Written by Lacy M, Pack Leader
“Man, it’s HOT out there!” How many times have you heard or said this phrase lately? The brutal Florida summer is here, and it won’t be letting up any time soon. We all know how unpleasant it can be to go outside in the hot and sticky weather, but it’s even tougher on our pets, particularly our dogs. Heat stroke in pets can be very serious, even deadly, and it is a completely preventable situation. Unfortunately, pet parents may not notice the warning signs until it’s too late because it tends to sneak up very quickly–it can take less than 15 minutes to cause heat stroke if the conditions are right.
Why is heat so dangerous for dogs?
1. How Dogs Cool Off
Dogs can’t sweat through their skin like humans do. The sweat glands they do have are primarily in their paw pads, so the main way they cool themselves is by an evaporative process we know as panting. When dogs pant, they rapidly increase their breath rate, moving air across the wet parts of their mouth and tongue, cooling the head and the rest of the body. If the air is too hot (and/or humid) and the dog’s body becomes overwhelmed, the dog can quickly overheat, suffer heat stroke, and die. Even if the dog survives a heat stroke incident, irreversible brain and organ damage may occur.
2. A Cloudy Day Doesn’t Mean The Humidity Goes Away
Living in Florida, we all know how thick humidity makes a hot day feel that much hotter. Because a dog’s cooling process works mainly through panting, humidity makes it considerably more difficult for a dog to effectively cool down. Humidity levels higher than 35% can negatively impact a dog’s ability to cool down and humidity over 80% can actually make the evaporative cooling process impossible. Pay attention to the heat index and be extra cautious when the weather is humid.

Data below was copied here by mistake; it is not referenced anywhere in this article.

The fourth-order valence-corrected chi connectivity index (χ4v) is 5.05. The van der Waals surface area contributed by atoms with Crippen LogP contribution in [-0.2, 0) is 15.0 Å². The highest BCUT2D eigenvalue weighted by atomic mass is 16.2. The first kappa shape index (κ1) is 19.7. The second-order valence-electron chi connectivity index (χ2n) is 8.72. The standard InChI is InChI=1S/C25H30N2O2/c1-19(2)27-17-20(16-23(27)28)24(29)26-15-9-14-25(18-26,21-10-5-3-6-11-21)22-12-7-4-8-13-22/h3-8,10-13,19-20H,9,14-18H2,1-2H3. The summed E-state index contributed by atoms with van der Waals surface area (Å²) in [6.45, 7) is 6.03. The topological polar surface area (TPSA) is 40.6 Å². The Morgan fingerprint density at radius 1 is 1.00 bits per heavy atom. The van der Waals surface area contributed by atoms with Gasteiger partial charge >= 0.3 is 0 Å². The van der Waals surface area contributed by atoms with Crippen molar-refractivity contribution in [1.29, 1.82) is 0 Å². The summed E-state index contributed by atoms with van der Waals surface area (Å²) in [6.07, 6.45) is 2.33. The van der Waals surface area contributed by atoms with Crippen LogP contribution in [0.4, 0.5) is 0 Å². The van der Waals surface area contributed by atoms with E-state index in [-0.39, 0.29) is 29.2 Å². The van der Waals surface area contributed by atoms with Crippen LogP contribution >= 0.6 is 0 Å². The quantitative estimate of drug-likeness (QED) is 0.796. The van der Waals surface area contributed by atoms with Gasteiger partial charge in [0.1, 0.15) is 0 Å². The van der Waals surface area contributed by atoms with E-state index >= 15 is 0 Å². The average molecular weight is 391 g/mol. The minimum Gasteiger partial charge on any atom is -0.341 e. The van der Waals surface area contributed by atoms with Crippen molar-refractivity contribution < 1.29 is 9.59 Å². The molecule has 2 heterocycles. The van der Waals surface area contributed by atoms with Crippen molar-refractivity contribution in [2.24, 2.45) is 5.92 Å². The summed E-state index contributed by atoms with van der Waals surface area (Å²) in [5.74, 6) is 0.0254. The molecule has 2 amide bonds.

3. Not a Big Fan
It seems odd, but fans alone do not help dogs cool down in hot conditions. Fans don’t actually make a hot area cooler, they just makes us humans (who possess naked skin and the ability to sweat) feel cooler. Because dogs don’t sweat, a fan has very limited capabilities in cooling for dogs. Do not rely solely on fans to keep the air (indoors or outdoors) a comfortable and safe temperature for your dog. Most dogs wear fur coats, and some of those coats are quite fuzzy and fluffy.
*Note: Extra precaution should be taken with dogs who have thick fur like the Northern breeds, dogs with undercoats, and dogs with darker coats. Though many people think that it helps the dog to stay cooler, shaving your double-coated dog is also not a good idea. Shaving can damage the coat’s texture and growth pattern, interfering with the natural protections that the coat offers for insulation in cold and warm temps, as well as protecting the skin from the sun. Read more here.
4. Keep The Paws In Mind (The Floor Is Lava!)
The skin on the bottom of your puppy’s paws may seem thick and durable, but did you know that your dog’s feet can be just as sensitive as your own feet? This means that they are equally susceptible to getting burnt while walking. It’s important to remember that the pavement can be much hotter than the outdoor air temperature, as it soaks up and retains the heat of the day and precautions should be taken before you venture out on a walk while the sun is at its brightest.
If you do choose to go out, be mindful and find some grass to walk in or just wait until the pavement is cooler. It is coolest in the morning. In the evening, the ground may not have had time to cool down from the hot sun shining on it all day. Additionally, it’s important to keep in mind that water softens your dog’s paws and can make them more susceptible to damage from hot surfaces. Take care around boat docks, pool decks, etc.